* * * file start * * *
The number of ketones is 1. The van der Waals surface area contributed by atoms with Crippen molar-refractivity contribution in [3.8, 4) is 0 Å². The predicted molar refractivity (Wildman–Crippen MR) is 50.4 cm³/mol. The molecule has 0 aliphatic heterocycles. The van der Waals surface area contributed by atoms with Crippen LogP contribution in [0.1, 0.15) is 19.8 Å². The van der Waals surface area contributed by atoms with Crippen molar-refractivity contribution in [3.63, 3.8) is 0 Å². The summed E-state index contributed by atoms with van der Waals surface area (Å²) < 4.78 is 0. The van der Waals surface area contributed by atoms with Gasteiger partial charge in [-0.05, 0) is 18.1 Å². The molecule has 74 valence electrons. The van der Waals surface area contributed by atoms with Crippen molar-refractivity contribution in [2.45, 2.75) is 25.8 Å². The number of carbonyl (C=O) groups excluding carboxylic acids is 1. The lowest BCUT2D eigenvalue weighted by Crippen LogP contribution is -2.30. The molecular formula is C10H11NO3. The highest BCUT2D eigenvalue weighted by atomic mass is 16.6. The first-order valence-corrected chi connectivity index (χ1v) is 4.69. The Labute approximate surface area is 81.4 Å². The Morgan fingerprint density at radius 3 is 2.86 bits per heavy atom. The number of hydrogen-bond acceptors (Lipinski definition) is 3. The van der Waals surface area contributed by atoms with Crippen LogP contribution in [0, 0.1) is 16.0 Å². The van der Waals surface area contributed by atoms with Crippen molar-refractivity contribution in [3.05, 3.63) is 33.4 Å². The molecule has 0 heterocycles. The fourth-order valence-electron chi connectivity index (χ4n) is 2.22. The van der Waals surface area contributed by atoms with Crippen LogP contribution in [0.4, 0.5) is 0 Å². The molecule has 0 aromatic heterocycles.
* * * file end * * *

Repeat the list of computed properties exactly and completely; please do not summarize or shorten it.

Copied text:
The number of ketones is 1. The van der Waals surface area contributed by atoms with Crippen molar-refractivity contribution in [3.8, 4) is 0 Å². The predicted molar refractivity (Wildman–Crippen MR) is 50.4 cm³/mol. The molecule has 0 aliphatic heterocycles. The van der Waals surface area contributed by atoms with Crippen LogP contribution in [0.1, 0.15) is 19.8 Å². The van der Waals surface area contributed by atoms with Crippen molar-refractivity contribution in [3.63, 3.8) is 0 Å². The summed E-state index contributed by atoms with van der Waals surface area (Å²) < 4.78 is 0. The van der Waals surface area contributed by atoms with Gasteiger partial charge in [-0.05, 0) is 18.1 Å². The molecule has 74 valence electrons. The van der Waals surface area contributed by atoms with Crippen molar-refractivity contribution in [2.45, 2.75) is 25.8 Å². The number of carbonyl (C=O) groups excluding carboxylic acids is 1. The lowest BCUT2D eigenvalue weighted by Crippen LogP contribution is -2.30. The molecular formula is C10H11NO3. The highest BCUT2D eigenvalue weighted by atomic mass is 16.6. The first-order valence-corrected chi connectivity index (χ1v) is 4.69. The Labute approximate surface area is 81.4 Å². The Morgan fingerprint density at radius 3 is 2.86 bits per heavy atom. The number of hydrogen-bond acceptors (Lipinski definition) is 3. The van der Waals surface area contributed by atoms with Crippen LogP contribution in [0, 0.1) is 16.0 Å². The van der Waals surface area contributed by atoms with Crippen molar-refractivity contribution in [3.05, 3.63) is 33.4 Å². The molecule has 0 heterocycles. The fourth-order valence-electron chi connectivity index (χ4n) is 2.22. The van der Waals surface area contributed by atoms with Crippen LogP contribution in [0.4, 0.5) is 0 Å². The molecule has 0 aromatic heterocycles.